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Angela Gualtieri

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Angela Gualtieri

Angela Gualtieri is a former technical editor and project manager with a love of reading. When she’s not reading or writing, she’s traveling. You can find her at: https://www.instagram.com/agnovels/

REVIEW: The Hand that Casts the Bone by H.L. Tinsley

HL Tinsley’s The Hand that Casts the Bone is the follow-up to her debut, We Men of Ash and Shadow. Beginning shortly after its predecessor leaves off, Tinsley packs her sequel full of consequences....

REVIEW: Red Seas Under Red Skies by Scott Lynch

Scott Lynch’s second novel in The Gentlemen Bastards Sequence, Red Seas Under Red Skies, picks up two years after the events at the end of The Lies of Locke Lamora. A new city brings...

REVIEW: The Wolf and the She-Bear by Morgan Stang

Morgan Stang’s novella, The Wolf and the She-Bear, examines the consequence of choice and the internal struggle between before and now. Mixing a creative approach to fantastical lore with a low fantasy setting, Stang...

REVIEW: The Thousandfold Thought by R. Scott Bakker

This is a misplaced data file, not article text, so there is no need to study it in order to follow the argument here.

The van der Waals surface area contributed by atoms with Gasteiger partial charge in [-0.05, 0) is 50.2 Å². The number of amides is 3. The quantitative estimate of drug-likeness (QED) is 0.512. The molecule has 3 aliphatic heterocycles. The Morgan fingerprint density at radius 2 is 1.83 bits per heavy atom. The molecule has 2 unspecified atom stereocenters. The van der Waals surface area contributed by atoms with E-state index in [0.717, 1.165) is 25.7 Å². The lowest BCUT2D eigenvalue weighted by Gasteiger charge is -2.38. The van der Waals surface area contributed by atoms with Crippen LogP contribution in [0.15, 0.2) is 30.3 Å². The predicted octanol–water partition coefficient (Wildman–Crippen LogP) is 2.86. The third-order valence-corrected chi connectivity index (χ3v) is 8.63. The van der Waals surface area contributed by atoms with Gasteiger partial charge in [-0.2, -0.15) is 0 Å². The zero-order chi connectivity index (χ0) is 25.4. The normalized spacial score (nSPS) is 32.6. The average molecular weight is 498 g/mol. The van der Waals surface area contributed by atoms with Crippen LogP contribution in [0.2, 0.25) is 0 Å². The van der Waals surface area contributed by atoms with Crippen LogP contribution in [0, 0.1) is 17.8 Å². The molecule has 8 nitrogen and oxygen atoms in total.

R. Scott Bakker concludes his The Prince of Nothing Trilogy with the final novel, The Thousandfold Thought. As the last part, the book’s tone and pace deviate from its predecessors while reaching toward the...

REVIEW: Ogres by Adrian Tchaikovsky

In his new novella, Ogres, Adrian Tchaikovsky explores the oppression of humans by savage ogres. Lacking the emotional capacity, size, and strength of their masters, humans are subjected to a life of fear and...

REVIEW: The Warrior Prophet by R. Scott Bakker

R. Scott Bakker’s The Warrior Prophet is the second book in The Prince of Nothing Trilogy. The novel continues directly onward from where The Darkness That Comes Before leaves off, heightening the conflict and...

REVIEW: And Then I Woke Up by Malcolm Devlin

Malcolm Devlin’s novella, And Then I Woke Up, explores the concept of the truth and the way its many versions influence choice and action. The story’s narrator speaks directly to the reader, helping them...

REVIEW: The Darkness That Comes Before by R. Scott Bakker

R. Scott Bakker’s The Darkness That Comes Before has a divisive effect: readers who love it, laud it with endless praise, but those who despise it, vocalize their criticisms ardently. I was keen to...

REVIEW: Comeuppance Served Cold by Marion Deeds

One-part fantasy and one-part historical fiction, Marion Deeds’ new novella, Comeuppance Served Cold, intertwines the lively atmosphere of the late 1920s with a complex mix of characters. The narrative begins in medias res with...

REVIEW: Servant Mage by Kate Elliott

Kate Elliott packs an assortment of fully-realized story elements into her new novella, Servant Mage. The narrative focuses on the journey of Fellian, a low-level mage, interweaving significant themes of power, class, loss, and...